Dead Oceans

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In Greek Kairos, the title of White Hinterland’s new album means literally “supreme moment’, one which exists in a sort of suspended animation where time is cyclical not linear and from the sounds of Casey Deniel’s new direction that title is pretty appropriate. A little gem of an album, Kairos reveals itself carefully over the first few listens and then blossoms into something pretty special. Deniel has largely left the piano and orchestration of Phylactery Factory and her debut Wind Up Canary behind her and delved head first into an electronic adventure as the 11 tracks click and whirr synthing and sequencing themselves around her unique and fragile vocals. Its the contrast between machine and human that makes Kairos work so well.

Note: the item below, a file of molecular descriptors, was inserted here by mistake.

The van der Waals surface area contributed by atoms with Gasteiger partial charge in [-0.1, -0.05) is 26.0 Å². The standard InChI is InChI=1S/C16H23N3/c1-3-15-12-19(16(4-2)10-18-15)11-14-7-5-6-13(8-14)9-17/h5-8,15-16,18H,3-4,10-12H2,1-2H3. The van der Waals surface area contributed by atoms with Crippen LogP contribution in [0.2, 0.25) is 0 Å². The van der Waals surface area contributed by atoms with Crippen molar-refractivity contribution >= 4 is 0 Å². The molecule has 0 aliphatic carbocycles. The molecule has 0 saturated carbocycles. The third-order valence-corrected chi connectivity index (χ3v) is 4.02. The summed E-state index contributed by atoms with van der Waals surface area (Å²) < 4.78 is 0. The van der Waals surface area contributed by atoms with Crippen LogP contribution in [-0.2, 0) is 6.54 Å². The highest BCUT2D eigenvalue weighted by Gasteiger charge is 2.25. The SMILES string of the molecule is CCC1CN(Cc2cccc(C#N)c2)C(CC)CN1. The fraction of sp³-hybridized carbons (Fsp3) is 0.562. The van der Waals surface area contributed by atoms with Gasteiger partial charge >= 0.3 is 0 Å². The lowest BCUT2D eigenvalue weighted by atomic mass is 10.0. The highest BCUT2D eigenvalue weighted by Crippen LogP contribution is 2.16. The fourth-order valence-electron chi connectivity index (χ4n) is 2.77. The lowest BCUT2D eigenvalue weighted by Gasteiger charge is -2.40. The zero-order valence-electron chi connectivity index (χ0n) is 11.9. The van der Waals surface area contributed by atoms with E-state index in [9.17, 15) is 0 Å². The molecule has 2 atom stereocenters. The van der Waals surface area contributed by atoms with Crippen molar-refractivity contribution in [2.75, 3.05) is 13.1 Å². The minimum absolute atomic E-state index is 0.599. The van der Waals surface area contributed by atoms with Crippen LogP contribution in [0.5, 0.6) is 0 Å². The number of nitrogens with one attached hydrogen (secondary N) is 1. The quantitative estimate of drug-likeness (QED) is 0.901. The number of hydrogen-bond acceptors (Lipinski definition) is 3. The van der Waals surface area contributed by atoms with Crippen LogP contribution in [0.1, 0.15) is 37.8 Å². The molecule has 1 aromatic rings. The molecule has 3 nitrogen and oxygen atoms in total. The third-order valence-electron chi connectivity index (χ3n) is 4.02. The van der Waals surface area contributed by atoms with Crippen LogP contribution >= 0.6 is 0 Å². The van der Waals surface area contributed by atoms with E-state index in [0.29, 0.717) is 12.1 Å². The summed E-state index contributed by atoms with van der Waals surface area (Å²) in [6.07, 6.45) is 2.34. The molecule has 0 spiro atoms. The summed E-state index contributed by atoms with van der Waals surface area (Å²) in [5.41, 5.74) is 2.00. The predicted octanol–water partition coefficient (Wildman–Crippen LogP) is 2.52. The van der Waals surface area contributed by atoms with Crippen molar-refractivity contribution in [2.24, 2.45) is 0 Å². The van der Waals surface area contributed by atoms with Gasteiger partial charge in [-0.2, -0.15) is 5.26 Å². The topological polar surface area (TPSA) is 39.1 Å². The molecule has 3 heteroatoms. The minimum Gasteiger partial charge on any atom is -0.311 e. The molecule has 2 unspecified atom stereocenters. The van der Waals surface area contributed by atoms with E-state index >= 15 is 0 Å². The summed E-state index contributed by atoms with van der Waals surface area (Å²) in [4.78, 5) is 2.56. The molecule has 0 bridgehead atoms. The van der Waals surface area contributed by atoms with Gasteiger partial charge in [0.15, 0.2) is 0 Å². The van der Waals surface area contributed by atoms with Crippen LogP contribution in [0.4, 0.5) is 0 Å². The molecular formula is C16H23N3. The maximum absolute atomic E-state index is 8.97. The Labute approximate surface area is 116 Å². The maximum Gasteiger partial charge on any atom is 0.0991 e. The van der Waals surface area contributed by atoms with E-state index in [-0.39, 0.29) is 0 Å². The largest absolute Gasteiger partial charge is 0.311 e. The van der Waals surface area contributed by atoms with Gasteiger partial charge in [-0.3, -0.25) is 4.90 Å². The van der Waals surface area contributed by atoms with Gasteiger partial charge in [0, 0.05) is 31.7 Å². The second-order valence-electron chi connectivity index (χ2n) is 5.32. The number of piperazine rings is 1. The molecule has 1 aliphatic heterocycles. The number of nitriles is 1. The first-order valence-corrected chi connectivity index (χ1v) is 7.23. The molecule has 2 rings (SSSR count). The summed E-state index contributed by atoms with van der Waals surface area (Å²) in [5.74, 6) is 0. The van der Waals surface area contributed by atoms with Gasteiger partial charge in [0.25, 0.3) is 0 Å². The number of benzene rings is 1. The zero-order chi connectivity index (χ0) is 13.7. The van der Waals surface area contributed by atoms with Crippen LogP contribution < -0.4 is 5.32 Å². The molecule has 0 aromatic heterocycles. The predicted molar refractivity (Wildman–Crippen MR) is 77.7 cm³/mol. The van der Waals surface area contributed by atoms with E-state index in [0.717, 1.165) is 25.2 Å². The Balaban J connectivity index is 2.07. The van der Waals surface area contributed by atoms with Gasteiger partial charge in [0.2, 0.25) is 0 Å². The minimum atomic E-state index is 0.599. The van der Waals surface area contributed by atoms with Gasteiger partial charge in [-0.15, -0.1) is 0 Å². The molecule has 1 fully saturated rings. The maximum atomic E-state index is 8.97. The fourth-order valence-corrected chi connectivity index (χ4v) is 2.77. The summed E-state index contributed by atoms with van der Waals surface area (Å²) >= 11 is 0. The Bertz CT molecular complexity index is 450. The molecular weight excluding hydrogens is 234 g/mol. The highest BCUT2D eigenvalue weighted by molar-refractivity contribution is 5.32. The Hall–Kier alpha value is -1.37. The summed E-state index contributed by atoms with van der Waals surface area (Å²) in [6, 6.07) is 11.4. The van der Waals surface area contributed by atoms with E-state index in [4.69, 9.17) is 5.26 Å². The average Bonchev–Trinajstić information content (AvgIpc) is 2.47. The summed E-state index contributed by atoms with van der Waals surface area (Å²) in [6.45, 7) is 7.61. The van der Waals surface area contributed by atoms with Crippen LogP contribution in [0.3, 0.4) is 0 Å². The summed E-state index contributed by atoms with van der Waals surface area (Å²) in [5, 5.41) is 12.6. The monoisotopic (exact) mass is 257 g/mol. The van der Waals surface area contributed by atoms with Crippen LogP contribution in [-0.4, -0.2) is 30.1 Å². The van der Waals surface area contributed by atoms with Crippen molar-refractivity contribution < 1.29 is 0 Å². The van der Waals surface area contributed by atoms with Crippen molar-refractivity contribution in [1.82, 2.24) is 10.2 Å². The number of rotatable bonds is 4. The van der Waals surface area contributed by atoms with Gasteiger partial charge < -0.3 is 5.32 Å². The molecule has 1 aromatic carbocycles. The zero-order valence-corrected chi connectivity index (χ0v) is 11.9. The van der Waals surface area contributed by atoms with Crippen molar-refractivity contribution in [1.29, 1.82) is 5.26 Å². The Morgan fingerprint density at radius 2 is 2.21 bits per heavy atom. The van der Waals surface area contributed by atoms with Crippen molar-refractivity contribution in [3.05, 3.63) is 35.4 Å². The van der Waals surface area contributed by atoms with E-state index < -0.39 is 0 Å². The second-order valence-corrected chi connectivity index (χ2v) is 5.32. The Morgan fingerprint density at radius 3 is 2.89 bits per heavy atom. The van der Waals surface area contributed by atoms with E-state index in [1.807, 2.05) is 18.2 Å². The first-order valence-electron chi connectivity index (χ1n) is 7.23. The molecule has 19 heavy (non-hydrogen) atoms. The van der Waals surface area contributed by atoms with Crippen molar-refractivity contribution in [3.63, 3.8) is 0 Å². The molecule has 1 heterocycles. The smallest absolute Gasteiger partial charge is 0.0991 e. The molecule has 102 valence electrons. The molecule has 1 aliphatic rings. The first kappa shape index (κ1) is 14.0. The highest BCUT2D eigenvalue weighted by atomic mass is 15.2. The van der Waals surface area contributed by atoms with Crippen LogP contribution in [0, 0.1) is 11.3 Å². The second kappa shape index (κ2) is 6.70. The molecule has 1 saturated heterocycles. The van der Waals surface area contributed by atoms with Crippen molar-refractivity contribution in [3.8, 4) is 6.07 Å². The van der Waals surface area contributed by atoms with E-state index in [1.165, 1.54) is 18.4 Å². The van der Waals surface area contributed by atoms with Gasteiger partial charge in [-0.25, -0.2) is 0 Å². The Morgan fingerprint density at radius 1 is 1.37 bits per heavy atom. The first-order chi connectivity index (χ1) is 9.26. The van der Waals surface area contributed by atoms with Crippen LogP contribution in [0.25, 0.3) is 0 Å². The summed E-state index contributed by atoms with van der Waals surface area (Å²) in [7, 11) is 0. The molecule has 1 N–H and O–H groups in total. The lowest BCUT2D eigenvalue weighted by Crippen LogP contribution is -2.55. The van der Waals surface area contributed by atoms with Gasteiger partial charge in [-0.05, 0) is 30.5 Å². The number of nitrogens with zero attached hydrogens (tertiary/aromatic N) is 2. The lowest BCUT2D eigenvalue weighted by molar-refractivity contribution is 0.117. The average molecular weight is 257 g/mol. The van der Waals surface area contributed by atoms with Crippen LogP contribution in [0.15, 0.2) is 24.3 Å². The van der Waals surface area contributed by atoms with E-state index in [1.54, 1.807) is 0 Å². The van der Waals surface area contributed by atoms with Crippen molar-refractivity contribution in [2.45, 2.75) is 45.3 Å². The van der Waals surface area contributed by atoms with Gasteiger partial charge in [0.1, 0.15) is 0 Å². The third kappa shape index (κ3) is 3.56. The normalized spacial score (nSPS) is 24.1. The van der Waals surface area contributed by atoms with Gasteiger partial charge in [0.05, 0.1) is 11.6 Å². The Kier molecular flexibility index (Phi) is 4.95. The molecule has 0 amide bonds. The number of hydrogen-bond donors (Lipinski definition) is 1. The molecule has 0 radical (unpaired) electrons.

From the first few echoed vocal seconds of album opener ‘Icarus’, there’s a telling feel that something special is about to unfold. Full of subtle power and replete with reverbed rimshots, a pulsing bass and echoed coos, ‘Icarus’ gives way to the haunting, icy almost otherworldly ‘Moon Jam’. ‘No Logic’, an album highlight, possesses a tripped out bass line amidst handspun beats and a jam like feel at the end. ‘Cataract’ is a soulful number that positively soars while the hypnotic percussive repetition of ‘Huron’ swaps beautifully for the album closer, ‘Magnolias’, where Deniel’s swooning vocals sit atop sparse and brittle guitar chords. It’s the carefully crafted creation of soundscapes that hint at the thought of a desolate winter wonderland but at the same time they possess a great deal of warmth and invitation that is indicative of inspired songwriting that has elevated Deniel’s and partner Shawn Creeden’s musical reputation beyond expectation. Kairos is a definite winner in all departments.

James Stocker – March 15, 2010.